Proxy Access: Best Practices

This post is based on a report from the Council of Institutional Investors. The complete publication, including charts, is available here. Related research from the Program on Corporate Governance about proxy access include Lucian Bebchuk’s The Case for Shareholder Access to the Ballot and The Myth of the Shareholder Franchise (discussed on the Forum here), and Private Ordering and the Proxy Access Debate by Lucian Bebchuk and Scott Hirst (discussed on the Forum here).


The Council of Institutional Investors (CII) believes that proxy access is a fundamental right of longterm shareowners. Proxy access—a mechanism that enables shareowners to place their nominees for director on a company’s proxy card—gives shareowners a meaningful voice in board elections.

CII’s members-approved policy on proxy access states, in part:

Companies should provide access to management proxy materials for a longterm investor or group of long-term investors owning in aggregate at least three percent of a company’s voting stock, to nominate less than a majority of the directors. Eligible investors must have owned the stock for at least two years.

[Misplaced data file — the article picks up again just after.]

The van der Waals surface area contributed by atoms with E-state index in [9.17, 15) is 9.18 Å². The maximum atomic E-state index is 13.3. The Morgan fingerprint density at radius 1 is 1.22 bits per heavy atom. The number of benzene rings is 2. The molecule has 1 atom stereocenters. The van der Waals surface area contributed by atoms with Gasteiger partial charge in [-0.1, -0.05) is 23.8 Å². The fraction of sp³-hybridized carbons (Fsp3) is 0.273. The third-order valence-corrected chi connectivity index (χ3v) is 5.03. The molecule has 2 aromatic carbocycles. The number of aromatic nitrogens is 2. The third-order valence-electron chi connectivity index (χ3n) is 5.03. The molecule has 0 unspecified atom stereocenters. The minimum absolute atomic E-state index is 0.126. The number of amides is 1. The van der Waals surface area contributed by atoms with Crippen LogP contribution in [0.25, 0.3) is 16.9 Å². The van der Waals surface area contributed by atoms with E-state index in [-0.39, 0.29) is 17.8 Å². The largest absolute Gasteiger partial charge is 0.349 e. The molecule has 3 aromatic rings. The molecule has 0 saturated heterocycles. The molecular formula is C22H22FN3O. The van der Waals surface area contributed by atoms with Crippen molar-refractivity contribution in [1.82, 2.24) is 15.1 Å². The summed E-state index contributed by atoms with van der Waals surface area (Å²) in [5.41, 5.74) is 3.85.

CII also generally supported a similar approach to proxy access that the Securities and Exchange Commission (SEC) adopted in 2010 but later vacated after a court challenge.

Given the many shareowner proposals seeking proxy access that received majority support during the 2015 proxy season, dozens of U.S. public companies have implemented access bylaw or charter amendments. More are considering adopting access mechanisms.

But some of those companies have included, or are considering including, in proxy access mechanisms provisions that could significantly impair shareowners’ ability to use proxy access, or even render access unworkable.

The chart in the complete publication highlights the most troublesome provisions that are of concern to CII and many of our members, and CII’s position on them based on existing CII policies and related public statements. CII urges companies that decide to adopt access mechanisms to talk to their shareowners about the approach they prefer and to avoid requirements that make access difficult to use or toothless.

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